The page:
Historical Figures and Political Subversion in English Nursery Rhymes (a Mere Bagatelle)
The contrast between French and English songs and rhymes for children has always intrigued and amused me. The French have songs about famous figures from history and their positive achievements, which are meant to instil patriotic pride in the young. And what do we have?
Oh, the grand old Duke of York He had ten thousand men He marched them up to the top of a hill And he marched them down again And when they were up they were up And when they were down they were down And when they were only half-way up They were neither up nor down (Ooh! --optional)
Let us analyse this. While the first half was no doubt initially a political satire, in whatever the murky circumstances were that inspired it, the song's swaggering military tune has turned it into a celebration of the futile grand gesture, one of many such commemorations in English culture (which usually centre on military debacles, such as the Charge of the Light Brigade). As such, the song is an expression of the English love of quixotic failures (which is connected to the cheering-for-the-underdog syndrome, though no doubt the Duke of York's soldiers felt that theirs was the underdog role, in this case). The second half shows pragmatic empiricism at work: a thing is what it is, neither more nor less, and there's an end on't.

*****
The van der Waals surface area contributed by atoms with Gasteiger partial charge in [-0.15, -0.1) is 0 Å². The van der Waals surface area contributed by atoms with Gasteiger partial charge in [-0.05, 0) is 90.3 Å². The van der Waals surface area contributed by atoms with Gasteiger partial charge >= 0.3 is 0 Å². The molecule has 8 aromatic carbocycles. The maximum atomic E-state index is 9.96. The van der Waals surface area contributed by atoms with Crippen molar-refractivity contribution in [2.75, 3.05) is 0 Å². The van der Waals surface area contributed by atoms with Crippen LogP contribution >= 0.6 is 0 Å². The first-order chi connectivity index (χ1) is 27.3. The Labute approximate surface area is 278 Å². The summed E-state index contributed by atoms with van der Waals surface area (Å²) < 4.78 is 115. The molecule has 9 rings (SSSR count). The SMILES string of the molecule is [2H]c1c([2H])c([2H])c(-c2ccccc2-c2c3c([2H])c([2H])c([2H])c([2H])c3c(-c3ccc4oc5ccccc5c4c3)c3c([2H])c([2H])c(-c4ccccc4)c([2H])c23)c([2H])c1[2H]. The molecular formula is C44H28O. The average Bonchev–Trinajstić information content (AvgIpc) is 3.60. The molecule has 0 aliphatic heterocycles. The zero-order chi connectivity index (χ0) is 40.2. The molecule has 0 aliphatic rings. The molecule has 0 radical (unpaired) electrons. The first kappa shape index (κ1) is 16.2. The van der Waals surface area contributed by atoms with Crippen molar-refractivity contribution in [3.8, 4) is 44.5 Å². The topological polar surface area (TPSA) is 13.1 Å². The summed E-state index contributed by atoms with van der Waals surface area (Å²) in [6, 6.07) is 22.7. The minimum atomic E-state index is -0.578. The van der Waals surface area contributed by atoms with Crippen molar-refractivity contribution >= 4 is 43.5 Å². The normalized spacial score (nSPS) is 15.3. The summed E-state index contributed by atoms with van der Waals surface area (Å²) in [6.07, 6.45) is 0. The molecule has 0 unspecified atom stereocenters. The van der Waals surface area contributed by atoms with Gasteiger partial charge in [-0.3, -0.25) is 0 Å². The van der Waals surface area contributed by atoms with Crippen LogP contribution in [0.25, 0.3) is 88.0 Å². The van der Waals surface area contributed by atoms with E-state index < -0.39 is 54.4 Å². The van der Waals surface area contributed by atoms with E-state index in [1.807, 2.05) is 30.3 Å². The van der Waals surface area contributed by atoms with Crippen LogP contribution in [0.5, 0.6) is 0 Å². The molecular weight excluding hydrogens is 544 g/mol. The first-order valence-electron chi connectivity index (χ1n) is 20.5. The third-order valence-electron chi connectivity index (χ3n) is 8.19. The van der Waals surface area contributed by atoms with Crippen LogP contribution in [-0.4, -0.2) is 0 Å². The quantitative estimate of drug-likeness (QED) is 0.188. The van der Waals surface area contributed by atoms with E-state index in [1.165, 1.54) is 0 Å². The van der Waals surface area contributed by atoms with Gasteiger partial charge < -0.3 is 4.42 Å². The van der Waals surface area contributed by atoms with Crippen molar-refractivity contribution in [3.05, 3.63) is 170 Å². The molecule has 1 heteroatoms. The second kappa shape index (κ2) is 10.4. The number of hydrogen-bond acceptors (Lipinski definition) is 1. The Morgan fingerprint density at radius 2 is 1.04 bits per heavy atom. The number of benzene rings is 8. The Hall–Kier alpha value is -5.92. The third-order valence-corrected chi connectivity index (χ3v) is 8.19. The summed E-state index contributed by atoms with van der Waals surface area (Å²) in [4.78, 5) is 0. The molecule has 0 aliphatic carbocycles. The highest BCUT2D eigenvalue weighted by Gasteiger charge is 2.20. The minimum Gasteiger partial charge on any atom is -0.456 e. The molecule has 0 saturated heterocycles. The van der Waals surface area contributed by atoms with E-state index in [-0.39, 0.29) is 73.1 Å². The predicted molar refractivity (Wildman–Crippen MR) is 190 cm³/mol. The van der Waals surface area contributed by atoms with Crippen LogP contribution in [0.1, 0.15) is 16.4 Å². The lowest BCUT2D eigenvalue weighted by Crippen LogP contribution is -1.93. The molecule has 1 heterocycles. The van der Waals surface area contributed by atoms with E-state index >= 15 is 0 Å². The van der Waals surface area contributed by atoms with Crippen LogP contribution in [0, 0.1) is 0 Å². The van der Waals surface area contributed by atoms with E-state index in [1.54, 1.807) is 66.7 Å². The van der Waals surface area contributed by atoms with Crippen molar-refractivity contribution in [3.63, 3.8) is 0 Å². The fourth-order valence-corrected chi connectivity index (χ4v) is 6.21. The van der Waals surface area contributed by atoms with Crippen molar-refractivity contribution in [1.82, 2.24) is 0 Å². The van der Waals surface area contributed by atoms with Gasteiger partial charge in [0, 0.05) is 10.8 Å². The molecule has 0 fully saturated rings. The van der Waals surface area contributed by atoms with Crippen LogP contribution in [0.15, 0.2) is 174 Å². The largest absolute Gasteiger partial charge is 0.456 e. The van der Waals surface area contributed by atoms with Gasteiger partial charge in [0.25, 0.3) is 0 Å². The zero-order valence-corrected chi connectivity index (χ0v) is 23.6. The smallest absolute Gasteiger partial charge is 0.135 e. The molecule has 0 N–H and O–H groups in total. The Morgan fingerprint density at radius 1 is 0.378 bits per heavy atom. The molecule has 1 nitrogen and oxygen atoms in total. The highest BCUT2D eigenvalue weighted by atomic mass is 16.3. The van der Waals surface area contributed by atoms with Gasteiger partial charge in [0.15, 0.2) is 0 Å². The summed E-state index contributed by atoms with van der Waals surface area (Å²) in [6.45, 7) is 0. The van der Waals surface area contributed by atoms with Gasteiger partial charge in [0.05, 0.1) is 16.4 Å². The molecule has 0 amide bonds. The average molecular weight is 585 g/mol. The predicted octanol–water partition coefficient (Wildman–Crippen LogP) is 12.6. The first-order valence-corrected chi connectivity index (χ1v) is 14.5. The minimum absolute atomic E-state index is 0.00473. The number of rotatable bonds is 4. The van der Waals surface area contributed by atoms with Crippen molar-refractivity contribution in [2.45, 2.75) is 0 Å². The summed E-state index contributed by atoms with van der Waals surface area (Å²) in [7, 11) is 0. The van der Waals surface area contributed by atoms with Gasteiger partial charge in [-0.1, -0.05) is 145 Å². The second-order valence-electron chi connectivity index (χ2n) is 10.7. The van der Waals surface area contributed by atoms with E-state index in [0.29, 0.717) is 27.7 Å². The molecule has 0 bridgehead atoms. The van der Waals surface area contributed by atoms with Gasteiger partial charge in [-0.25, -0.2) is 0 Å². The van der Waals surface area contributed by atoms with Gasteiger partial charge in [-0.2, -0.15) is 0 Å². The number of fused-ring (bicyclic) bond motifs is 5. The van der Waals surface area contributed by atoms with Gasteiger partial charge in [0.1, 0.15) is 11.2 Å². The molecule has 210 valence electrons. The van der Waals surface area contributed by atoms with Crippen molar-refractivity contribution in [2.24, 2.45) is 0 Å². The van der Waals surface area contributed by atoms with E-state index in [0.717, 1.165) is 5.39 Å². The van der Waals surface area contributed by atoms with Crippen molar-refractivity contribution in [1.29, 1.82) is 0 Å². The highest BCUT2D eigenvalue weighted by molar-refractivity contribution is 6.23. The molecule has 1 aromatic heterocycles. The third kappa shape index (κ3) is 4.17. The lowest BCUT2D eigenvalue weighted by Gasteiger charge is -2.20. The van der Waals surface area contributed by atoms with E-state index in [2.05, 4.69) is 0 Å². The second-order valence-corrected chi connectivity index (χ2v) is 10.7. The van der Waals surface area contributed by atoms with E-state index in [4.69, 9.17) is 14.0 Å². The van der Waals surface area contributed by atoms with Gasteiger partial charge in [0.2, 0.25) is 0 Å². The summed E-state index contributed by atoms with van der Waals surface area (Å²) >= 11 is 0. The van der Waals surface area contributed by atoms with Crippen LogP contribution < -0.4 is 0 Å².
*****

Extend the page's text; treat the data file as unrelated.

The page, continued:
Other historical or pseudo-historical figures don't come off very well either. Even if we know nothing else about King Alfred, nursery tradition has ensured that we are aware of the cake-burning episode. King Arthur is remembered in children's song, not as a knight in shining armour, but as someone who ungraciously "threw three servants out of his house because they wouldn't sing." (I dimly recall, from the recesses of childhood, another song which justifies the contention that "he was a goodly king" by narrating his theft of "three pecks of barley-meal to make a bag-pudding." He and Guinevere then gorge themselves shamelessly on the pudding). Another song ("Georgie Porgie, pudding and pie", etc --puddings figure often in English nursery rhymes) contains scornful references to the amorous adventures and cowardliness of either a Hanoverian George, or George Villiers, the chief minister of the early Stuart kings.
However undermining of any trust in political leadership such nursery rhymes and songs might be, we have at least won out over the French in one respect, by turning the song Marlborough S'en Va-t-en Guerre ("Marlborough [the great English commander] is going to the war [with France]: God knows when we he will return") into For He's A Jolly Good Fellow.--Isabel Taylor